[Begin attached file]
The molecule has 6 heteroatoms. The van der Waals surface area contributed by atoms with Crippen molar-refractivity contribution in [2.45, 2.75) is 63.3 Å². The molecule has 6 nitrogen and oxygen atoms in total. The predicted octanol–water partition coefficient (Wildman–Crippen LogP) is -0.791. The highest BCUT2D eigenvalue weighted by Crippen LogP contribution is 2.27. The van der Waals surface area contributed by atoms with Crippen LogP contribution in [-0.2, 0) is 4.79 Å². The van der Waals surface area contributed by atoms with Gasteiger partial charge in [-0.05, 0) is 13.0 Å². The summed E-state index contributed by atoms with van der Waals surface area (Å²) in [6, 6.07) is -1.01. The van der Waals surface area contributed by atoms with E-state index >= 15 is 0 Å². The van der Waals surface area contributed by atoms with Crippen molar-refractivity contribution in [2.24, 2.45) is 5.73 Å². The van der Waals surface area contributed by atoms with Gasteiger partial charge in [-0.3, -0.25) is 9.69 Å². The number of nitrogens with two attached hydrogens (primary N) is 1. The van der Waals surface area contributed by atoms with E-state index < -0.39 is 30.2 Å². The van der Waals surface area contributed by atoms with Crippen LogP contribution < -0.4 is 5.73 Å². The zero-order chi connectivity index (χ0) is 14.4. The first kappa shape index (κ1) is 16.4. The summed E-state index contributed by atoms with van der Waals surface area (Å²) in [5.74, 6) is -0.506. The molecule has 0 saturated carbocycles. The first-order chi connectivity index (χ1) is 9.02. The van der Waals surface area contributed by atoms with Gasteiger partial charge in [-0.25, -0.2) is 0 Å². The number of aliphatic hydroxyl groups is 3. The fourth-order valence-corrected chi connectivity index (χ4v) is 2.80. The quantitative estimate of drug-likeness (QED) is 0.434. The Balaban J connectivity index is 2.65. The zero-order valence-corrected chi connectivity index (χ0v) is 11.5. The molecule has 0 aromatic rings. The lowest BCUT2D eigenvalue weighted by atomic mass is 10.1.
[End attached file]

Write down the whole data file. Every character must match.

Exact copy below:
The molecule has 6 heteroatoms. The van der Waals surface area contributed by atoms with Crippen molar-refractivity contribution in [2.45, 2.75) is 63.3 Å². The molecule has 6 nitrogen and oxygen atoms in total. The predicted octanol–water partition coefficient (Wildman–Crippen LogP) is -0.791. The highest BCUT2D eigenvalue weighted by Crippen LogP contribution is 2.27. The van der Waals surface area contributed by atoms with Crippen LogP contribution in [-0.2, 0) is 4.79 Å². The van der Waals surface area contributed by atoms with Gasteiger partial charge in [-0.05, 0) is 13.0 Å². The summed E-state index contributed by atoms with van der Waals surface area (Å²) in [6, 6.07) is -1.01. The van der Waals surface area contributed by atoms with E-state index >= 15 is 0 Å². The van der Waals surface area contributed by atoms with Crippen molar-refractivity contribution in [2.24, 2.45) is 5.73 Å². The van der Waals surface area contributed by atoms with Gasteiger partial charge in [-0.3, -0.25) is 9.69 Å². The number of nitrogens with two attached hydrogens (primary N) is 1. The van der Waals surface area contributed by atoms with E-state index < -0.39 is 30.2 Å². The van der Waals surface area contributed by atoms with Crippen LogP contribution < -0.4 is 5.73 Å². The zero-order chi connectivity index (χ0) is 14.4. The first kappa shape index (κ1) is 16.4. The summed E-state index contributed by atoms with van der Waals surface area (Å²) in [5.74, 6) is -0.506. The molecule has 0 saturated carbocycles. The first-order chi connectivity index (χ1) is 9.02. The van der Waals surface area contributed by atoms with Gasteiger partial charge in [-0.25, -0.2) is 0 Å². The number of aliphatic hydroxyl groups is 3. The fourth-order valence-corrected chi connectivity index (χ4v) is 2.80. The quantitative estimate of drug-likeness (QED) is 0.434. The Balaban J connectivity index is 2.65. The zero-order valence-corrected chi connectivity index (χ0v) is 11.5. The molecule has 0 aromatic rings. The lowest BCUT2D eigenvalue weighted by atomic mass is 10.1.